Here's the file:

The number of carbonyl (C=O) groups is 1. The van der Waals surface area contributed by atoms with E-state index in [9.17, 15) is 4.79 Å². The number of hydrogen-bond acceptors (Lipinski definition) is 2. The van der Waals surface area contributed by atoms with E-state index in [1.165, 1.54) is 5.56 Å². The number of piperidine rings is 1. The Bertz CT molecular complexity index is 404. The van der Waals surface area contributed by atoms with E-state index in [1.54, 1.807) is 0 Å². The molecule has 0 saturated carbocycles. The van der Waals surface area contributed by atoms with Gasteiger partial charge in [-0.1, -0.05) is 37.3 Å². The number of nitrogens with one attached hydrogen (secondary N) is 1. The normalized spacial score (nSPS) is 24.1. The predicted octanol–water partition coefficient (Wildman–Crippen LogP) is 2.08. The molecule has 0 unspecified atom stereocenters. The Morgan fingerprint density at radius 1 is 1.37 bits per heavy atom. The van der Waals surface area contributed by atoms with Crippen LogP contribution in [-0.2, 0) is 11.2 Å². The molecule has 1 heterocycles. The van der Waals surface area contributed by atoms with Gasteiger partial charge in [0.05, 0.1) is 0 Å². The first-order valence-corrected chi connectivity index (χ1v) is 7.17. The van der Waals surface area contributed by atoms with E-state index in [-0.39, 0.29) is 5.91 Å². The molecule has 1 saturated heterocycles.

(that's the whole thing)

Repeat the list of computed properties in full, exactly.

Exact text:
The number of carbonyl (C=O) groups is 1. The van der Waals surface area contributed by atoms with E-state index in [9.17, 15) is 4.79 Å². The number of hydrogen-bond acceptors (Lipinski definition) is 2. The van der Waals surface area contributed by atoms with E-state index in [1.165, 1.54) is 5.56 Å². The number of piperidine rings is 1. The Bertz CT molecular complexity index is 404. The van der Waals surface area contributed by atoms with E-state index in [1.54, 1.807) is 0 Å². The molecule has 0 saturated carbocycles. The van der Waals surface area contributed by atoms with Gasteiger partial charge in [-0.1, -0.05) is 37.3 Å². The number of nitrogens with one attached hydrogen (secondary N) is 1. The normalized spacial score (nSPS) is 24.1. The predicted octanol–water partition coefficient (Wildman–Crippen LogP) is 2.08. The molecule has 0 unspecified atom stereocenters. The Morgan fingerprint density at radius 1 is 1.37 bits per heavy atom. The van der Waals surface area contributed by atoms with Crippen LogP contribution in [-0.2, 0) is 11.2 Å². The molecule has 1 heterocycles. The van der Waals surface area contributed by atoms with Gasteiger partial charge in [0.05, 0.1) is 0 Å². The first-order valence-corrected chi connectivity index (χ1v) is 7.17. The van der Waals surface area contributed by atoms with E-state index in [-0.39, 0.29) is 5.91 Å². The molecule has 1 saturated heterocycles.